On Tuesday, MOS had alerted investors that we should exercise "especial caution" in the market. With the festive boozing getting to our cranium, we had inevitably failed to explain our case. That, as a result, drew several mails from irate readers who suggested that MOS is attempting to talk the market down.
Hence, we would like to take the opportunity to present our case today. We consider this to be a period of unprecedented bullishness across many asset classes. From memory, the current PER of the local market is about 19x, only a shade off the high of 22x registered in the technology bubble. This same sentiment is observed in international markets, may it be the US
or emerging countries. The recent returns of the Dow, S&P 500, TSX are very strong. Emerging market equities such as Vietnam
and Latin American countries are also trading at extremely extended levels too.
We also understand that junk bonds and highly leveraged debt instruments are abound in the market today and they continue to proliferate. In addition, REITs, which are a hybrid between equities and debt, are yielding less than their ten year government bond benchmarks.
For some reason unknown to us, fear has virtually vanished from the market. The VIX, aka the Fear Index of US, is languishing near record lows, ranging around 9 - 10 when highs of 20 - 30 were registered only as recently as 2002. Even the volatilities of major currencies, an asset class synonymous with volatility, are below normalized (ten year) levels.
These record setting highs are engineered by the substantial liquidity that has been sloshing around for over a year. The combination of petro-dollars and the wealth of the rising Chinese are plausible causes for this liquidity glut. But it will take only a quick and rude shock to the global financial system to bring about the withdrawal of the hot money.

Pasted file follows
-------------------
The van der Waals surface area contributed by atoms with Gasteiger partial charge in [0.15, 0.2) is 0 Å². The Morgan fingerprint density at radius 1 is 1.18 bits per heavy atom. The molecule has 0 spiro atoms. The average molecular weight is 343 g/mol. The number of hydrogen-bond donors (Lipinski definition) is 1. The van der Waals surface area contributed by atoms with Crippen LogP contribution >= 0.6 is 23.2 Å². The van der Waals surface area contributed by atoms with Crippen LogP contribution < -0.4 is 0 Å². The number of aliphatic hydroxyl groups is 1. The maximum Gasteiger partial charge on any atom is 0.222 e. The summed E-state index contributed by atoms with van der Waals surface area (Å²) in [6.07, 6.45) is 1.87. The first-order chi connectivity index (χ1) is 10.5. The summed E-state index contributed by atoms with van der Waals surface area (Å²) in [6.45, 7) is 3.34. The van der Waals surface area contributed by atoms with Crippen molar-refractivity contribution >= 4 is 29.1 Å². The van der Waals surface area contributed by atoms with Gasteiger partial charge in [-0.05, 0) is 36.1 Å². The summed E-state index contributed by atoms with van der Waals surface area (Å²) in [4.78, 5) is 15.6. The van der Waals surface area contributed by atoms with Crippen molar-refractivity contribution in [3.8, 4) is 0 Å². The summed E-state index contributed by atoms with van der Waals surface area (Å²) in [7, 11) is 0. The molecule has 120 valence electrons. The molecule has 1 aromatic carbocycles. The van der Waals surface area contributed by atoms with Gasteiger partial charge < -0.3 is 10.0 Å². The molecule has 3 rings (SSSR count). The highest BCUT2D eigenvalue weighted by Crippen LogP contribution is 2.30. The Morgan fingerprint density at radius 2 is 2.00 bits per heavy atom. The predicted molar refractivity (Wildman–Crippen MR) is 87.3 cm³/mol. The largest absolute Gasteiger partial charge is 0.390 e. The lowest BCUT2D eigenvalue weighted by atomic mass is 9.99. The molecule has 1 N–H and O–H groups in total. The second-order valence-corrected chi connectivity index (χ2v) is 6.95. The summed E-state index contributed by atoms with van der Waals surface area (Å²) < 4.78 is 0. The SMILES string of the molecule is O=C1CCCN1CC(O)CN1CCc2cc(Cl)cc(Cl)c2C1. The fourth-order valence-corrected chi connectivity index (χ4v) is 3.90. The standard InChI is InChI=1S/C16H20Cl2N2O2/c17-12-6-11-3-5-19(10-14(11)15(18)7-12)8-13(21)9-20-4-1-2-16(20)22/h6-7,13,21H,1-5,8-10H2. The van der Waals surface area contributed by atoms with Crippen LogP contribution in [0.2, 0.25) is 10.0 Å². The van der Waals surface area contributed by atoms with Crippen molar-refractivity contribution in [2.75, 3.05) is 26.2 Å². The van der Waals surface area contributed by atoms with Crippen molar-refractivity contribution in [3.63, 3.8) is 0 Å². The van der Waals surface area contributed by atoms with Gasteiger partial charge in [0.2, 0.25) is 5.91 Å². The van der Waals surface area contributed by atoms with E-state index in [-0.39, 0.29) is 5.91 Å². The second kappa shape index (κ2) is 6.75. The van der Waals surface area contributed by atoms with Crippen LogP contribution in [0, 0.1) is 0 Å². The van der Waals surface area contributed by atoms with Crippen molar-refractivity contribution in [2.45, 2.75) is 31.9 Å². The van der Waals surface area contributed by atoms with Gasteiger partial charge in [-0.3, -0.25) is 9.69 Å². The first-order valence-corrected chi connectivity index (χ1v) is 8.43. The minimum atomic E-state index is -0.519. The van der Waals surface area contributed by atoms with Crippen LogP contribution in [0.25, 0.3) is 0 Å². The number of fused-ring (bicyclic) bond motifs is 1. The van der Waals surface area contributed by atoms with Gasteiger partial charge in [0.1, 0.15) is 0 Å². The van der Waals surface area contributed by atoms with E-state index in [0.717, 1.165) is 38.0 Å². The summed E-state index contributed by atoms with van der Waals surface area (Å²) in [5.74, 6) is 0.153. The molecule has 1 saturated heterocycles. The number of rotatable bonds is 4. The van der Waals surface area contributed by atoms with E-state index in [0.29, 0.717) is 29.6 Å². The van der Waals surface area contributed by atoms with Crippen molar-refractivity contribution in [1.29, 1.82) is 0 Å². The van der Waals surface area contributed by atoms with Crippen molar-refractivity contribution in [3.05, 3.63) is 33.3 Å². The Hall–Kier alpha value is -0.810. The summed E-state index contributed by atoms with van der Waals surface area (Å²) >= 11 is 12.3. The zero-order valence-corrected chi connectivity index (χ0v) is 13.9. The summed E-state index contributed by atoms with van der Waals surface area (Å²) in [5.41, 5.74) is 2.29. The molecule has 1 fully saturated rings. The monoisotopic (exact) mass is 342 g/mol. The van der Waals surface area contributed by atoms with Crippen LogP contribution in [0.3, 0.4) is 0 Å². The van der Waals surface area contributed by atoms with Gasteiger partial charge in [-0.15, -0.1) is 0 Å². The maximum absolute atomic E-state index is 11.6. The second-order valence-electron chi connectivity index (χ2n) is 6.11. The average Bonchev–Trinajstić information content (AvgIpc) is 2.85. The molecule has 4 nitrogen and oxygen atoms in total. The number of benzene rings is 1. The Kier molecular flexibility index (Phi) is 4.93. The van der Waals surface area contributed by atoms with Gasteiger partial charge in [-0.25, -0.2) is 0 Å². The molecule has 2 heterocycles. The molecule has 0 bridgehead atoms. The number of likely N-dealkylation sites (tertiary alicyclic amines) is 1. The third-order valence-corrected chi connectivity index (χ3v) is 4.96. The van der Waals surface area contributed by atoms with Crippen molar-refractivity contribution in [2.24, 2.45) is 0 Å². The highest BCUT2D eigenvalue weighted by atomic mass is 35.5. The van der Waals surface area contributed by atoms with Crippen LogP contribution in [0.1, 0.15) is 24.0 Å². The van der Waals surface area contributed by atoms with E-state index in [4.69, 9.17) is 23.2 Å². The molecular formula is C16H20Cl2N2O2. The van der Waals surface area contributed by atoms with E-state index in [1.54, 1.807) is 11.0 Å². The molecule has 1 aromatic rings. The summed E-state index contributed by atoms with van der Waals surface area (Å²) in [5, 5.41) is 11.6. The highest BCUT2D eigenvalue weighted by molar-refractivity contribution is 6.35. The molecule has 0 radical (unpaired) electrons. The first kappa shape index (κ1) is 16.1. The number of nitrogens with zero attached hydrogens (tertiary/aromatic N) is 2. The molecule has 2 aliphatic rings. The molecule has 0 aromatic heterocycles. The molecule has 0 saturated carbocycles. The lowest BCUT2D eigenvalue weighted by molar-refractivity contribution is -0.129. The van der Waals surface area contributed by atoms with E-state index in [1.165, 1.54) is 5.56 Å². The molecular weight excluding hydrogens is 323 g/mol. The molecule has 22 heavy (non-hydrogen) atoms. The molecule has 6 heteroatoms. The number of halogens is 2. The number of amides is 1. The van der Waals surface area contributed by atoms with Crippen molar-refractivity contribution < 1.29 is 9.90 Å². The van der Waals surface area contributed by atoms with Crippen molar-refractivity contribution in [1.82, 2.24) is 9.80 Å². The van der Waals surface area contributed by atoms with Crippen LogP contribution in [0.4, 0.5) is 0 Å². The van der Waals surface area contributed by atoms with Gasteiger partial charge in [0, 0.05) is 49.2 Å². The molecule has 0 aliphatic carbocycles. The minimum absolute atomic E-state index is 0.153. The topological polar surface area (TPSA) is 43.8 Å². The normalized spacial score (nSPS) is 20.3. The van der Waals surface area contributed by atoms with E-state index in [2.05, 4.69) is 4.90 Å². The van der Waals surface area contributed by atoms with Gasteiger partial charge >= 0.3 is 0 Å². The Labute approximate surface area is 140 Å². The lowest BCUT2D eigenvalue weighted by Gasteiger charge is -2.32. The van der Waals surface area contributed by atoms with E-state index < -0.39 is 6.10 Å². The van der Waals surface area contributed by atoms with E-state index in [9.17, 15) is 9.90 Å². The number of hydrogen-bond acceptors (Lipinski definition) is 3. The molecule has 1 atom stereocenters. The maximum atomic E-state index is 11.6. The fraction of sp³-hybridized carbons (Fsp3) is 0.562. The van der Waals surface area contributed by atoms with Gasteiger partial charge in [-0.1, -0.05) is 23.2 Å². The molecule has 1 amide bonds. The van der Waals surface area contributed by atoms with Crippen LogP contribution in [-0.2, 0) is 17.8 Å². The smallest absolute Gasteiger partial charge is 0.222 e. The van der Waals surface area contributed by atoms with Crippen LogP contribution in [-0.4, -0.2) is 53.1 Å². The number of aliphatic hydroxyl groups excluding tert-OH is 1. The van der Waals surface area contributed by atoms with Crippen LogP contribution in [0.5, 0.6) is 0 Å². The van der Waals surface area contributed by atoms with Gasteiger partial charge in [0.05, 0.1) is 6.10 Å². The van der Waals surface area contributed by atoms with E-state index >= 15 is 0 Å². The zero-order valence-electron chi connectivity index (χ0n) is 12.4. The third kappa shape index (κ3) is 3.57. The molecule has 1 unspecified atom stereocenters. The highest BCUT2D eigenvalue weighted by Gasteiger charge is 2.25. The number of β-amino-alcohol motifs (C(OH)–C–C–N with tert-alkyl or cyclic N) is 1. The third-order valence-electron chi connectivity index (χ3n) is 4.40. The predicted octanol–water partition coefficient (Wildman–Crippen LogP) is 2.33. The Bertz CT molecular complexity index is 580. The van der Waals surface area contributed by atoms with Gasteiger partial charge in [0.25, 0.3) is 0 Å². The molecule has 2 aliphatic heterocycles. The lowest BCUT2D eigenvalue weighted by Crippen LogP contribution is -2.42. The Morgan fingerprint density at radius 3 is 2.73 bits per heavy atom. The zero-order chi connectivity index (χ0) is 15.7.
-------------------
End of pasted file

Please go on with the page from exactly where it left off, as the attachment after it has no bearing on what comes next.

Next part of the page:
The strains are starting to show. In January, the sub-prime mortgage market in the US
tanked. The industry benchmark, the ABX, nosedived after several lenders reported higher loan losses, delinquencies and defaults. MOS does not think that issues in the housing market will be contained within the sector. The housing slowdown is likely to have knock-on effects on the broader US
economy. And should the world's largest economy go into a tail spin, the other nations are unlikely to fare any better.
It is always difficult to play the party pooper. And it’s never going to be easy to convince Noah to build the ark when rain is not in evident in the horizon. But, the sun always shines, unfortunately, only on TV.
Credits: The title is a play on A-ha's smash hit from the 1985 album, "Hunting High and Low" - "The Sun Always Shines on TV".